More questions than answers – what happens next?
When the future discovers tracks of 2010 life, what will they see? What things are we doing today that will have survive into perpetuity?
My 83 year old mother often remarks that she wonders how today’s digital information will translate into the next generation. She refers to the books on her shelf and the photos in her albums and on her walls and comments that they have survived the test of time.
With the pace of change, the increase in digital records, how will we be able to transfer our knowledge to future generations? We are already seeing technologies become defunct in very short time spans – my family movies were recorded on 8mm films and are almost useless as the equipment to play such images is rare. Even the humble VHS has been outdated within 20-30 years of its’ innovation. My children only 14 and 17 years old had their first steps recorded on VHS and we have transferred them to DVD in an attempt to keep up. I wonder how many formats they will need to be transferred to so that their grand children can see them. Will the iMovies of today be available to our descendants?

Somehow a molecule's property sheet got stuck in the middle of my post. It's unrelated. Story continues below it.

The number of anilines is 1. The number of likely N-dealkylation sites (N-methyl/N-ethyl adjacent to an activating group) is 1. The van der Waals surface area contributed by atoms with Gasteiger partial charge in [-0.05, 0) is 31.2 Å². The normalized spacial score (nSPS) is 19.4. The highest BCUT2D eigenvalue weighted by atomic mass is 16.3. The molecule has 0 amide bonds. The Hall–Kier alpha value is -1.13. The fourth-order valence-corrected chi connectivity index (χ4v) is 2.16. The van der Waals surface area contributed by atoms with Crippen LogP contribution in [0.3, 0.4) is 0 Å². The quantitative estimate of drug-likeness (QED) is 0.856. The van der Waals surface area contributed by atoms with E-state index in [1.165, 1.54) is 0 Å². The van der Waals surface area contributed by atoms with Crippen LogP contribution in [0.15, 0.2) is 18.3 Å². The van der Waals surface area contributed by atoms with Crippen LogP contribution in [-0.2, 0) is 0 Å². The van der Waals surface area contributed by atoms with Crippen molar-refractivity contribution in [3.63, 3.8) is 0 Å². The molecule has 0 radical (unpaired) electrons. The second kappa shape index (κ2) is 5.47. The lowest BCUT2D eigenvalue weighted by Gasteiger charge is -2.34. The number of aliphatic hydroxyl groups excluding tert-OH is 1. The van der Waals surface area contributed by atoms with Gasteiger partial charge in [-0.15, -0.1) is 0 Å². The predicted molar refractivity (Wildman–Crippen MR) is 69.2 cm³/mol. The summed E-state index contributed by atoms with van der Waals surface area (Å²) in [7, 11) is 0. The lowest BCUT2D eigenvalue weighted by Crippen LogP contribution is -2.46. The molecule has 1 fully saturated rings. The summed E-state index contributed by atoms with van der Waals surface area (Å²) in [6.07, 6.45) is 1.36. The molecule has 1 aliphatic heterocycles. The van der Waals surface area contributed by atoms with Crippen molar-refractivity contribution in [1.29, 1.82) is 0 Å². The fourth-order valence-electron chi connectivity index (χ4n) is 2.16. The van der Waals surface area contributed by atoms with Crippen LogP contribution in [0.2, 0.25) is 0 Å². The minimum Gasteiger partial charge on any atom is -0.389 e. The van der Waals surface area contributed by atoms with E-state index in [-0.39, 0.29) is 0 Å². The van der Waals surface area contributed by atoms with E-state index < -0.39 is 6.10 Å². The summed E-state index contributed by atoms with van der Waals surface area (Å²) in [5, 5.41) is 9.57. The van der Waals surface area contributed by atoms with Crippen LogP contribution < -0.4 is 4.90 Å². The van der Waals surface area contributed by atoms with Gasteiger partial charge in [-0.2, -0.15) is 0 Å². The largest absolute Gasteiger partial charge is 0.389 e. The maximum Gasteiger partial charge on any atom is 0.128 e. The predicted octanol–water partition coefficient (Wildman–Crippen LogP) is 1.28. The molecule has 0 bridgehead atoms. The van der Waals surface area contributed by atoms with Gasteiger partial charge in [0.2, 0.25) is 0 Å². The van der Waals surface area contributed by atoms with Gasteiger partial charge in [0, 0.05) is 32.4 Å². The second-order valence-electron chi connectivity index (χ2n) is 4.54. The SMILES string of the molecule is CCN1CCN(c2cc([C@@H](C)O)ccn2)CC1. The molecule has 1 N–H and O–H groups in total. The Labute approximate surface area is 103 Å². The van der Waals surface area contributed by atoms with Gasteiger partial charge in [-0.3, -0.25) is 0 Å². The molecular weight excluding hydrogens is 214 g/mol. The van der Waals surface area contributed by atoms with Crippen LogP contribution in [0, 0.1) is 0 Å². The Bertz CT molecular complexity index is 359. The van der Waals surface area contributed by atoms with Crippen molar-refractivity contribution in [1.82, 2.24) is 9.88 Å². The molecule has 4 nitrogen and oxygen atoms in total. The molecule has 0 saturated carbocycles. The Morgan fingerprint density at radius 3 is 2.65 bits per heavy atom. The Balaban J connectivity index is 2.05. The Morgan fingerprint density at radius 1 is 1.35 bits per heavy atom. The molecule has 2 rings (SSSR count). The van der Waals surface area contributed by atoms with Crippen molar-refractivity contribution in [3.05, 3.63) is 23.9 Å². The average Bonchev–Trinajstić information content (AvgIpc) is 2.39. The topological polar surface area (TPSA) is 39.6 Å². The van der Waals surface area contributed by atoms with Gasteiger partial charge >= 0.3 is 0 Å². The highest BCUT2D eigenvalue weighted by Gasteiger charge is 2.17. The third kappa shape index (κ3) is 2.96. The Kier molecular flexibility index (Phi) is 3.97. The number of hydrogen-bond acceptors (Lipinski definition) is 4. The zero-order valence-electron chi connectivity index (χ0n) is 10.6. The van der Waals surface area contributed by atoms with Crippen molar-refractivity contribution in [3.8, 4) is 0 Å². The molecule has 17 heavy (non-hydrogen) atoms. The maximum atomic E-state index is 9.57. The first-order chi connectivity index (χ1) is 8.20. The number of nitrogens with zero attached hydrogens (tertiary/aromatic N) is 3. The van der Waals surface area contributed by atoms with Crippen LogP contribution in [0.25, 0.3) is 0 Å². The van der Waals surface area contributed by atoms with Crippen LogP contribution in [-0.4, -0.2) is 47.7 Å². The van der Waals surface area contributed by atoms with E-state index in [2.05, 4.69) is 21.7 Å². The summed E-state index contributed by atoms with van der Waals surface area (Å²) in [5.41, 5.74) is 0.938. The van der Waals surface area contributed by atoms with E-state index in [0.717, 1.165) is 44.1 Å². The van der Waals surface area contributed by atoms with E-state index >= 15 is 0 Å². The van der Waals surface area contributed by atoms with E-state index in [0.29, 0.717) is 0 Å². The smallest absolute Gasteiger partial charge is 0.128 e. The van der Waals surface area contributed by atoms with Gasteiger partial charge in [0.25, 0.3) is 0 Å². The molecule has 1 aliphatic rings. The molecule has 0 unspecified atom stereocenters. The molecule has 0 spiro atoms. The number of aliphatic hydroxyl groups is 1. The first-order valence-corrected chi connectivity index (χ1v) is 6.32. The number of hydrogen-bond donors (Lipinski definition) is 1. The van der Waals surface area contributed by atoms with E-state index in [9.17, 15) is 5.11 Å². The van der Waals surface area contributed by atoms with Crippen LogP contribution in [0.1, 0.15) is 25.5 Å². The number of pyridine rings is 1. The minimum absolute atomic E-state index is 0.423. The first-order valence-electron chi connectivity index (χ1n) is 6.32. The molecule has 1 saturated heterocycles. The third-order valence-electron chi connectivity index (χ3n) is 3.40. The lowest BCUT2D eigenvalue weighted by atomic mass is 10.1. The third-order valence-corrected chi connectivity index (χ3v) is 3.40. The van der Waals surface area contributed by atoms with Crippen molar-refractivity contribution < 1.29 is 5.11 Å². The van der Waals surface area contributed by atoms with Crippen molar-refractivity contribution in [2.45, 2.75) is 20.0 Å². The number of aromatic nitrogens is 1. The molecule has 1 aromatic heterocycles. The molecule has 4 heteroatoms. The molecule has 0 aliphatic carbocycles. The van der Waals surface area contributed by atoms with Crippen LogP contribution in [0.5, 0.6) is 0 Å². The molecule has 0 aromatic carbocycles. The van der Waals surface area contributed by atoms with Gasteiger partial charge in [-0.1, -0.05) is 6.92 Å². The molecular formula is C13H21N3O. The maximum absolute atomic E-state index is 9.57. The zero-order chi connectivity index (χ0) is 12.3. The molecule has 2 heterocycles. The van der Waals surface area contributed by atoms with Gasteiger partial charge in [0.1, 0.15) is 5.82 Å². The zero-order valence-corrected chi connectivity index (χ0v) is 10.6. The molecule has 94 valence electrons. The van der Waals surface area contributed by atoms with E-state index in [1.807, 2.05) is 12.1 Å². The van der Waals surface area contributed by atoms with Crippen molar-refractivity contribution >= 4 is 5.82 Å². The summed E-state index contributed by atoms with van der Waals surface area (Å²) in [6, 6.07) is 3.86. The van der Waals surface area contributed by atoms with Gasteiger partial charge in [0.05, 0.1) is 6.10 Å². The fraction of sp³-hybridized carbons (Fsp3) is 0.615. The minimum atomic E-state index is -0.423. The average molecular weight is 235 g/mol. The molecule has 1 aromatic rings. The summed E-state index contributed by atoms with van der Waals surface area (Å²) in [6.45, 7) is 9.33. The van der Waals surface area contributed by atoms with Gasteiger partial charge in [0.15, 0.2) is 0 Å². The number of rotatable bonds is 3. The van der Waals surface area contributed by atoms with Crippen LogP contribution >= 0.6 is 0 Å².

My mother is an amateur writer – small articles for newsletters and the like, but quite valuable to me. They express her thinking and ideas, however, being an early adopter of computer technology, much was typed up and stored on black 5.25” floppy disks using software that is long gone.
The photos of my ancestors that take pride of place on my living room wall have stood the test of almost a century. The cave paintings of primitive man, structures of Ancient Greece, ancient dramatic works performed by modern man all stand the test of time – what will we leave behind?
Translating this to a common trend in education – ePortfolios, how do we structure these so that they are recoverable in the future? Can we future proof our material?